Gender-Focused Conferences

I just read an interesting article on why Women’s Conferences are important. I agree that these are beneficial, but I feel that they are good for both their participants and everyone the participants interact with. I feel this way for 3 main reasons:

1. Such conferences/organizations build confidence through camaraderie.
Anyone who has worked with an individual that lacked self-confidence greatly appreciates how much better it is to interact with a person confident in themselves.
2. Such conferences/organizations often include information/training on dealing with non-members of that particular group’s focus.
For example, engineering conferences often train engineers on how to effectively interact with non-engineers in work settings. This leads to better communication between all parties, and it benefits all parties.
3. Such conferences/organizations lead to a more thoughtful populace/workforce
These meetups often focus on introspection, personal responsibility, and accountability. These are characteristics well understood by effective and successful people.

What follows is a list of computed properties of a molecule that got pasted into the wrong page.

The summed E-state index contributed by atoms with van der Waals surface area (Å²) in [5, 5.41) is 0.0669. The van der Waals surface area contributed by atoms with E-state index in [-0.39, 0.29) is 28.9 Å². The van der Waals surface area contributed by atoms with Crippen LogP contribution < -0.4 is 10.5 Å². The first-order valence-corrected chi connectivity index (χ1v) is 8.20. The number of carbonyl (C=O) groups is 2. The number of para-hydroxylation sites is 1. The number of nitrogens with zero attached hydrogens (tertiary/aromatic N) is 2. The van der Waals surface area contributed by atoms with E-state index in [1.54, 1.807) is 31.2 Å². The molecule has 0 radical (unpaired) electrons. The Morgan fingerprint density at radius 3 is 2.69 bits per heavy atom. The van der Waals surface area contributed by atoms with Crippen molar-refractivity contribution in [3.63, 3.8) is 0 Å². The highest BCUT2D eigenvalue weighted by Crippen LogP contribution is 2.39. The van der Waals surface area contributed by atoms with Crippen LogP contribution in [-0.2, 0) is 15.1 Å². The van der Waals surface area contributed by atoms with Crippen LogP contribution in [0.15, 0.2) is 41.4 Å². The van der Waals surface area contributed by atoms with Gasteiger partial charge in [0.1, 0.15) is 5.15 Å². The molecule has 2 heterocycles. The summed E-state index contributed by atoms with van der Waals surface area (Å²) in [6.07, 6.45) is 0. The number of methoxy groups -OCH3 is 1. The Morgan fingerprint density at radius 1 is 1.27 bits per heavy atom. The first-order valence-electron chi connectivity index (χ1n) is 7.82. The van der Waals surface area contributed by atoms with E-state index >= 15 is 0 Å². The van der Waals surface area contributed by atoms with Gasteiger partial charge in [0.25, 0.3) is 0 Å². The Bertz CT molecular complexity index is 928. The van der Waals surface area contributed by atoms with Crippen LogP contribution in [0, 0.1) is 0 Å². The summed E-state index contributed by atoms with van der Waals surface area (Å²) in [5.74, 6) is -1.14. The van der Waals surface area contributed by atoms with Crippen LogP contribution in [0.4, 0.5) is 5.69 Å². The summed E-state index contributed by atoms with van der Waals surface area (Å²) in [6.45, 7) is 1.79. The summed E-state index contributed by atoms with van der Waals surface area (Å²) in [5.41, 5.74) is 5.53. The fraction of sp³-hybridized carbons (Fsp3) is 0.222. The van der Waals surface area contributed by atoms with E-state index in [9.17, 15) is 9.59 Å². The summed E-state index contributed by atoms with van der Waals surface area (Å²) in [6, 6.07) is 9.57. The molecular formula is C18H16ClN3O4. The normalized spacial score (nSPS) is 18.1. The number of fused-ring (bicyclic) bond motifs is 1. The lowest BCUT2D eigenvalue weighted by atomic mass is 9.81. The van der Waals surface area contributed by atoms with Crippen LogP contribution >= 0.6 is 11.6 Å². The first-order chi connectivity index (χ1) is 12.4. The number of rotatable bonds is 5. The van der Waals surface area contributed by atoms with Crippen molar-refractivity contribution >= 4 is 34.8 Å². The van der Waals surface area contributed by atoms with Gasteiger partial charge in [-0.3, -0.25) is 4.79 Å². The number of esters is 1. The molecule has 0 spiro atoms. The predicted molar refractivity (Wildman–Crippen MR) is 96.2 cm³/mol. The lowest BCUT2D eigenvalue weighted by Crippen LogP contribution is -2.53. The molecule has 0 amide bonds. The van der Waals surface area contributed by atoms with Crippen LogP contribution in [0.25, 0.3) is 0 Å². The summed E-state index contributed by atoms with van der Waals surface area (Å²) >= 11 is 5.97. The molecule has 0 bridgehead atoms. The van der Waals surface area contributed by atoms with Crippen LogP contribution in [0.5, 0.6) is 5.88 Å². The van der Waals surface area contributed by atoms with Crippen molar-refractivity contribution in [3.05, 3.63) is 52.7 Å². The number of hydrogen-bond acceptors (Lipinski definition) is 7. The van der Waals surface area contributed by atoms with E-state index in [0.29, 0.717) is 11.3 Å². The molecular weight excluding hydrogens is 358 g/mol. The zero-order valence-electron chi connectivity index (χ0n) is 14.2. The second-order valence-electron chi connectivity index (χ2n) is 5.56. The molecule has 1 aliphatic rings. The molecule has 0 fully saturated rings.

Do people that have a problem with Minority-Focused Professional Development Groups also have a problem with gender-focused groups/organizations as well? Why? What is wrong with them?

One Love. One II.

Categories:
Women
Organization

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About Garlin Gilchrist II

I am the City of Detroit's first ever Deputy Technology Director for Civic Community Engagement. My job is to open up the city's public data and information for the consumption and benefit of all Detroiters. I currently live in Detroit, my hometown, with my beautiful wife Ellen and our twins Garlin III and Emily Grace. I'm from Detroit. I created Detroit Diaspora, and was formerly the National Campaign Director at MoveOn.org. I also co-hosted The #WinReport on "The Good Fight," a an award winning, nationally syndicated radio show that was one of Apple's Best of 2013. After graduating with degrees in Computer Engineering and Computer Science from the University of Michigan, I became a Software Engineer at Microsoft. By day, I helped build SharePoint into the fastest growth product in the company's history. On my personal time, I sought out opportunities to connect my technical skills with community building efforts across the country. This led to my co-founding The SuperSpade: Black Thought at the Highest Level, a leading Black political blog. I served as Social Media Manager for the 2008 Obama campaign in Washington, and then became Director of New Media at the Center for Community Change. I spent two years creating and implementing a strategy for the Center to take it's 40 years of community organizing experience into the digital age. I speak before diverse audiences on effective & responsive government, empowerment in revolutionary new organizing spaces, increasing civic engagement & participation through emerging technologies and protecting civil rights in the age of the Internet. Full bio here.

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